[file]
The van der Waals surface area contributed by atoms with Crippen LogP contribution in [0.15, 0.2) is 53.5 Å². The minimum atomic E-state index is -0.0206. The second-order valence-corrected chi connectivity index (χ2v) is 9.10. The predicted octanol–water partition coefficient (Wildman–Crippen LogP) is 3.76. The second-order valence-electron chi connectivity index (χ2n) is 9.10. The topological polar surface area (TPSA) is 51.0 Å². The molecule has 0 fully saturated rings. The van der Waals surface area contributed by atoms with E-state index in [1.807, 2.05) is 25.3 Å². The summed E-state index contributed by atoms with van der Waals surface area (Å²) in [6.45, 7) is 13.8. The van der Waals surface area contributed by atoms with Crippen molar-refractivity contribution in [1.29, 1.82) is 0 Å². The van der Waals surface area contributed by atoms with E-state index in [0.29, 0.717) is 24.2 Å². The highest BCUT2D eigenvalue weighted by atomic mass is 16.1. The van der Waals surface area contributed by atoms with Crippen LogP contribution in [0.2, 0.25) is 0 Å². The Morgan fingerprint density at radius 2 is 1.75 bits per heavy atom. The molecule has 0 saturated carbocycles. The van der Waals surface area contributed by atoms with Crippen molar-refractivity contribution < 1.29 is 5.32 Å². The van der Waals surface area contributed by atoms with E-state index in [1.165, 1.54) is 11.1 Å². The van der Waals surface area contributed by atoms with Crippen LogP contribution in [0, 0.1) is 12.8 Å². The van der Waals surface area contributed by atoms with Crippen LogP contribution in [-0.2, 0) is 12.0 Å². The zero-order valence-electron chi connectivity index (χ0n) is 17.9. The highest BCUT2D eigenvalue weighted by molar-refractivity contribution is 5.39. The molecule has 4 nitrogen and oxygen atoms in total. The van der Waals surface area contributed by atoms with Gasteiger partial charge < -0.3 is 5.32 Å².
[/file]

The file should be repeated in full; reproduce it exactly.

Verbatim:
The van der Waals surface area contributed by atoms with Crippen LogP contribution in [0.15, 0.2) is 53.5 Å². The minimum atomic E-state index is -0.0206. The second-order valence-corrected chi connectivity index (χ2v) is 9.10. The predicted octanol–water partition coefficient (Wildman–Crippen LogP) is 3.76. The second-order valence-electron chi connectivity index (χ2n) is 9.10. The topological polar surface area (TPSA) is 51.0 Å². The molecule has 0 fully saturated rings. The van der Waals surface area contributed by atoms with E-state index in [1.807, 2.05) is 25.3 Å². The summed E-state index contributed by atoms with van der Waals surface area (Å²) in [6.45, 7) is 13.8. The van der Waals surface area contributed by atoms with Crippen molar-refractivity contribution in [1.29, 1.82) is 0 Å². The van der Waals surface area contributed by atoms with E-state index in [0.29, 0.717) is 24.2 Å². The highest BCUT2D eigenvalue weighted by atomic mass is 16.1. The van der Waals surface area contributed by atoms with Crippen LogP contribution in [0.2, 0.25) is 0 Å². The Morgan fingerprint density at radius 2 is 1.75 bits per heavy atom. The molecule has 0 saturated carbocycles. The van der Waals surface area contributed by atoms with Crippen molar-refractivity contribution < 1.29 is 5.32 Å². The van der Waals surface area contributed by atoms with E-state index in [1.165, 1.54) is 11.1 Å². The van der Waals surface area contributed by atoms with Crippen LogP contribution in [0, 0.1) is 12.8 Å². The van der Waals surface area contributed by atoms with Crippen LogP contribution in [-0.2, 0) is 12.0 Å². The zero-order valence-electron chi connectivity index (χ0n) is 17.9. The highest BCUT2D eigenvalue weighted by molar-refractivity contribution is 5.39. The molecule has 4 nitrogen and oxygen atoms in total. The van der Waals surface area contributed by atoms with Gasteiger partial charge < -0.3 is 5.32 Å².